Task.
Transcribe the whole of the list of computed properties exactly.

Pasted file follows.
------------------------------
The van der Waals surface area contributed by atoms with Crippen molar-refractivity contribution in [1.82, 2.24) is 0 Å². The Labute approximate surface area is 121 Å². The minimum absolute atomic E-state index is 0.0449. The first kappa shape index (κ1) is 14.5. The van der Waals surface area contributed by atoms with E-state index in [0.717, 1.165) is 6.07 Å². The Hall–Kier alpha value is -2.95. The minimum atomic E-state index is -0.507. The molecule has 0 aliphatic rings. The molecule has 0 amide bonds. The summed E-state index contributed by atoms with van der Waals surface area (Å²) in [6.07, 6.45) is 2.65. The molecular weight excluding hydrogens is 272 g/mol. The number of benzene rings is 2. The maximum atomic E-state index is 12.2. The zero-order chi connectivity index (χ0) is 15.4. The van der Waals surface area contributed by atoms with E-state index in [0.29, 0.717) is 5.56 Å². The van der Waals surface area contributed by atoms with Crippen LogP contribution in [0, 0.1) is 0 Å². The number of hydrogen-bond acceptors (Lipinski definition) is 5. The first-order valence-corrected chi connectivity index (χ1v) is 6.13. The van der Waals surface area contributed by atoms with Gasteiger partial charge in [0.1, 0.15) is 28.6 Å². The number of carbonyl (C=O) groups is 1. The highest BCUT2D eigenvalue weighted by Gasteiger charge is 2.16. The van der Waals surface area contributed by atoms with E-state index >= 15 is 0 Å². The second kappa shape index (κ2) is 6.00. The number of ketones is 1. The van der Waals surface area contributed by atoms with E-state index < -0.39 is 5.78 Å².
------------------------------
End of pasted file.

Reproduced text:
The van der Waals surface area contributed by atoms with Crippen molar-refractivity contribution in [1.82, 2.24) is 0 Å². The Labute approximate surface area is 121 Å². The minimum absolute atomic E-state index is 0.0449. The first kappa shape index (κ1) is 14.5. The van der Waals surface area contributed by atoms with E-state index in [0.717, 1.165) is 6.07 Å². The Hall–Kier alpha value is -2.95. The minimum atomic E-state index is -0.507. The molecule has 0 aliphatic rings. The molecule has 0 amide bonds. The summed E-state index contributed by atoms with van der Waals surface area (Å²) in [6.07, 6.45) is 2.65. The molecular weight excluding hydrogens is 272 g/mol. The number of benzene rings is 2. The maximum atomic E-state index is 12.2. The zero-order chi connectivity index (χ0) is 15.4. The van der Waals surface area contributed by atoms with E-state index in [0.29, 0.717) is 5.56 Å². The van der Waals surface area contributed by atoms with Crippen LogP contribution in [0, 0.1) is 0 Å². The number of hydrogen-bond acceptors (Lipinski definition) is 5. The first-order valence-corrected chi connectivity index (χ1v) is 6.13. The van der Waals surface area contributed by atoms with Gasteiger partial charge in [0.1, 0.15) is 28.6 Å². The number of carbonyl (C=O) groups is 1. The highest BCUT2D eigenvalue weighted by Gasteiger charge is 2.16. The van der Waals surface area contributed by atoms with E-state index >= 15 is 0 Å². The second kappa shape index (κ2) is 6.00. The number of ketones is 1. The van der Waals surface area contributed by atoms with E-state index < -0.39 is 5.78 Å².